Jon Miller’s picture

By: Jon Miller

I received pair of questions about lean logistics over the past few weeks that prompted this article. The questions were “What is the milk run method?” and “What is the role of the water spider?” 

The milk run

The milk run is an example of time-fixed, quantity-variable replenishment of materials. This means that delivery is based on a timed schedule regardless of actual usage. The milk man comes every morning and replaces empty bottles with full bottles. The timing in this case is fixed at daily, but the quantity may vary; if no empty bottles are returned, there will be no milk bottles dropped off. The time-fixed milk run is used when distances between processes make frequent material delivery impractical.

The opposite method—quantity-fixed, time-variable—works best when conveyance distances are short and processes are clearly connected by pull (not connected by flow). The reason for quantity-fixed conveyance may also be due to large lot size production upstream caused by changeovers or mixed models.

Eric Clower’s picture

By: Eric Clower

In July of 2008, I stepped out of an engineering leadership role and into an operational role. The transition was exciting and overwhelming. While I had been in and around manufacturing for a little more than a decade, I had never operated as a part of supply chain or production management. The closest I had really been to this side of the business was as a program manager, but even that role was predominantly engineering-based. My initial marching orders were simple: Turn the business around. For the month of July, our on-time delivery (OTD) was 64 percent, our scrap per earned hour (total dollars scrapped divided by total hours put to stock or earned hours) was $15, and our quality failures were hovering around 40,000 parts per million (PPM). While margin was not terrible, all other indicators were. If you did not catch the date above—July 2008—we were starting this initiative just before the great global recession.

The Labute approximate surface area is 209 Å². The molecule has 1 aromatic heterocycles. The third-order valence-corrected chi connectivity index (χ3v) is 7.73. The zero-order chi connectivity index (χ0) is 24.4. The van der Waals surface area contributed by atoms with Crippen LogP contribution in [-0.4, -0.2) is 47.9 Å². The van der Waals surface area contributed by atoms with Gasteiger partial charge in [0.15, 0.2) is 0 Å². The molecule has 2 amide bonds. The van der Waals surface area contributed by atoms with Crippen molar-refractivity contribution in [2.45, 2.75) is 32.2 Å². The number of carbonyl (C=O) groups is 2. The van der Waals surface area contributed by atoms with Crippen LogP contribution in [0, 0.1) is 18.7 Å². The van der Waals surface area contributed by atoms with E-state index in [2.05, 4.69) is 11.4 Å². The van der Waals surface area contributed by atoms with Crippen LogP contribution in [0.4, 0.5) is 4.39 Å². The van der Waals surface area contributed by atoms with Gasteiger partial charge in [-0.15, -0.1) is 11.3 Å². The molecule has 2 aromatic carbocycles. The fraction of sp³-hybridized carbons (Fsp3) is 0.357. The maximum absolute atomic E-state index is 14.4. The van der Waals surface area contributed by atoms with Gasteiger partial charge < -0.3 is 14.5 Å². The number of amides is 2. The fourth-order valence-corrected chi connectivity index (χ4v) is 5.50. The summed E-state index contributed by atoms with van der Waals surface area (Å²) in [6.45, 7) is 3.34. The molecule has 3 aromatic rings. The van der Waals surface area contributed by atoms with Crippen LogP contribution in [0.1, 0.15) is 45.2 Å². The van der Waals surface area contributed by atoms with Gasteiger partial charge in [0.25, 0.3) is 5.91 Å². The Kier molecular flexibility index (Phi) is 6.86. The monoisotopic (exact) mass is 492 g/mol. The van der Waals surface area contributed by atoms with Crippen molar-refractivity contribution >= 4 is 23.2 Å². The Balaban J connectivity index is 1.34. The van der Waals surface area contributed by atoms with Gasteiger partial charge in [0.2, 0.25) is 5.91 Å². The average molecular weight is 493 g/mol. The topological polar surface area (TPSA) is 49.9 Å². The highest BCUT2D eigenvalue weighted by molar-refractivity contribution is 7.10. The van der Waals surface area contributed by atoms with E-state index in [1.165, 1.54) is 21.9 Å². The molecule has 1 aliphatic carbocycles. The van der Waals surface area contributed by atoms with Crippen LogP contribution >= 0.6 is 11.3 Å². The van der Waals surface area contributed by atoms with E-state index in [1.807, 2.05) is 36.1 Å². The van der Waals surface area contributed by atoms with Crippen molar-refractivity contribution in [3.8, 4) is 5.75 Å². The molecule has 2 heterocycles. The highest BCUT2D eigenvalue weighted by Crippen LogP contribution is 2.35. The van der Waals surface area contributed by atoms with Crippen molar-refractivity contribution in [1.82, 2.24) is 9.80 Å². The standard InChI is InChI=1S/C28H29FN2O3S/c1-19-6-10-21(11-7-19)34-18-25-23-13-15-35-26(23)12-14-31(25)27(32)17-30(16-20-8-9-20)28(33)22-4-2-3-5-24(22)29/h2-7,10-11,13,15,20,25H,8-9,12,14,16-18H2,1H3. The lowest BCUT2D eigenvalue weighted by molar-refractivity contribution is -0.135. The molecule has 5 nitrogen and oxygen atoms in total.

Capture 3D’s picture

By: Capture 3D

Today’s challenges in the turbine industry to meet the ever growing requirement to manufacture parts faster, on schedule, and at reduced costs, have made it apparent to industry experts that traditional inspection methods are too slow and inadequate to achieve the required results. With the increasing complexity of air foils, nozzles, and impellers, simple methods of inspection are no longer acceptable. To overcome these challenges, casting and forging companies are now turning to digital inspection using automation. Until recently the accuracy demand within the power generation industry precluded the use of such data collection devices. Now, with the release of the ATOS II and ATOS III measurement systems, both the accuracy and automation needs have been addressed.

Denise Robitaille’s picture

By: Denise Robitaille

Ok, men. Leave the room.

Today, I want to discuss fulfilling customer requirements as they relate to one particular product: The bra. For those men who’ve not heeded the warning to leave, you may, by the end of this article have discovered, one of the perennial reasons for your spouse’s grumpiness. Quite frankly, shopping for and procuring a comfortable and functional bra is a feat requiring the specificity of an engineer, the undaunted persistence of a bloodhound, the time of an idle trust fund brat, and the patience of a saint. And consider that this is a multibillion dollar industry.